• Bradaction
    72
    Recently, I was investigating a potential information hazard, of which I will not mention due to the potential risks it could cause to others, given the unlikely scenario in which the information indeed turns out to be true. During this time, I stumbled across a variant to the famous thought experiment Kavka’s Toxin Puzzle. I am attributed this variation of the experiment to Mark Green on Quora, as I could not find any other reference to the variation in my short time researching. It goes essentially as follows.

    - A scientist has acquired or created a supercomputer which can perfectly predict the actions of people

    - This computer does so by creating simulations

    - The scientist gives you a vile of poison that will make you ill for a day, before achieving a complete recovery.

    - Next Tuesday, the scientist will ask the computer if you drink the poison on Wednesday, if the computer says yes, they will deposit $1,000,000 into your account.

    - The scientist then states that you can keep the money, regardless of whether you drink the poison.

    - Receiving the money on Tuesday, you realise it would be completely irrational to drink the poison on Wednesday, except-

    - For the computer to accurately predict what you would do, the simulated you would need to be unaware that you are in a simulation-

    - It’s impossible to prove that you are not the simulation, thus the only rational choice would be to drink the poison.

    Given that the computer is considered a perfect predictor and can create simulations in which its inhabitants believe not to be in a simulation, anyone who doesn’t do as the computer predicts, is certain to be simulated. For example, not drinking the poison after receiving the money would prove that you are in a simulated reality. These simulated realities would end when either Wednesday ends without you drinking the poison, or you are drinking the poison. Yet, we fail to see the horrifying truth that this creates. The abhorrent situation that could be created and abused under such a system. The universe in which we exist is not inherently a simulation, in fact it is more likely than not, not a simulation. Yet, a universe in which the prediction of the computer is not followed, is certain to be simulated.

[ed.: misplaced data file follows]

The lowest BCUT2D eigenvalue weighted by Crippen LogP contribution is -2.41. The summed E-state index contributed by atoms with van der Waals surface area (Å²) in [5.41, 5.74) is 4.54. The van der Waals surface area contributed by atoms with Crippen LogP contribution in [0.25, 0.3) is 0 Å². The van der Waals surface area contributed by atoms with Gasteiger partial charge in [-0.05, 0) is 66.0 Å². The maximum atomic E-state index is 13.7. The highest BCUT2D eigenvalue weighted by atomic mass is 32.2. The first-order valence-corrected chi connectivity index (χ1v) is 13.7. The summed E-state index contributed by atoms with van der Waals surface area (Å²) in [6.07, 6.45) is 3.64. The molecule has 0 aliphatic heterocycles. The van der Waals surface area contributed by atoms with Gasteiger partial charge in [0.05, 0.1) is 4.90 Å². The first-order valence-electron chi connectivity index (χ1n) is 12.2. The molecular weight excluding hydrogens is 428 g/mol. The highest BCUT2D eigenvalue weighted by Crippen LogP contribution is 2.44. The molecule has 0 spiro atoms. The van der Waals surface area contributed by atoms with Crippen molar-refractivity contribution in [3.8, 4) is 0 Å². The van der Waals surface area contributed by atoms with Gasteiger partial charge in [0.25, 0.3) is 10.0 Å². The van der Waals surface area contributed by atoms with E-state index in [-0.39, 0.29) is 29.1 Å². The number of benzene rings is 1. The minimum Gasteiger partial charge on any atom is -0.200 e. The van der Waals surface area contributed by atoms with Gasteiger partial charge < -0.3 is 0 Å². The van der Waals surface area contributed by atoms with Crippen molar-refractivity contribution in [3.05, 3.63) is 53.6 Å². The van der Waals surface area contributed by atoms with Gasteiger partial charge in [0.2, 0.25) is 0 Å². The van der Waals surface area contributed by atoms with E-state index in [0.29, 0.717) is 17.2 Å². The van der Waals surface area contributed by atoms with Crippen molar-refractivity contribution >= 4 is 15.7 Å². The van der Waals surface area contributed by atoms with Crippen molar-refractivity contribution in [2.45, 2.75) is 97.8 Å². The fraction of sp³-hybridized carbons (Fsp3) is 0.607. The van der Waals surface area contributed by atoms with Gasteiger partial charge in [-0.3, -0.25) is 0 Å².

We should simplify this experiment. Ask the computer what your next word will be. Wait for its response, and do not say a word. Consider that the computer suggests that your next word will be ‘run’, and you intentionally say a different word, ‘expiration…’ immediately, the simulation is ended, the universe is over, and everyone who existed in it, 7 billion people, effectively die.

    This isn’t too big a deal, of course, unless someone wanted to destroy our universe, in which case doing so becomes terrifyingly easy.

    1. Create an AI or Super intelligence capable of running such simulations, (Potentially possible and likely.)

    2. Ask it a simple prediction, and then do the opposite of its answer.

    3. YAY! Dead universe, we are all simulated.

    Ironically, this is a form of Timeless Decision Theory. The universe could have existed outside of a simulated reality, right up until the point that the answer to the question was acted on, in which case the universe becomes certainly simulated. In essence, the future caused something that happened in the past.

    So, logically, someone could destroy the universe as we know it, by simply asking a question to a supercomputer.

    But it gets worse. Consider that the person who does this and abuses the computer, hates society so much that it chooses to do it over, and over, and over. Such a person would effectively kill over 8,400 billion people in an hour. Wiping them from the face of existence over, and over, and over, in an endless cycle of vengeance and torment by eradicated the reality the exist in from existence.

    So, I would be interested to hear if anyone has any thoughts or ideas on this that could help us understand this. Also, if you replace any mention of computer or AI with a post-singularity ai it becomes an even more concerning situation, given how quickly we appear to be approaching said singularity!
  • TheMadFool
    13.9k
    Kavka's Toxin Puzzle

    An analysis as per Wikipedia.

    1. A person should intend to drink the poison (there's a pay-off worth it).

    However,

    2. Once a person intends to drink the poison (1 above), there are no good reasons to drink it (pay-off already achieved).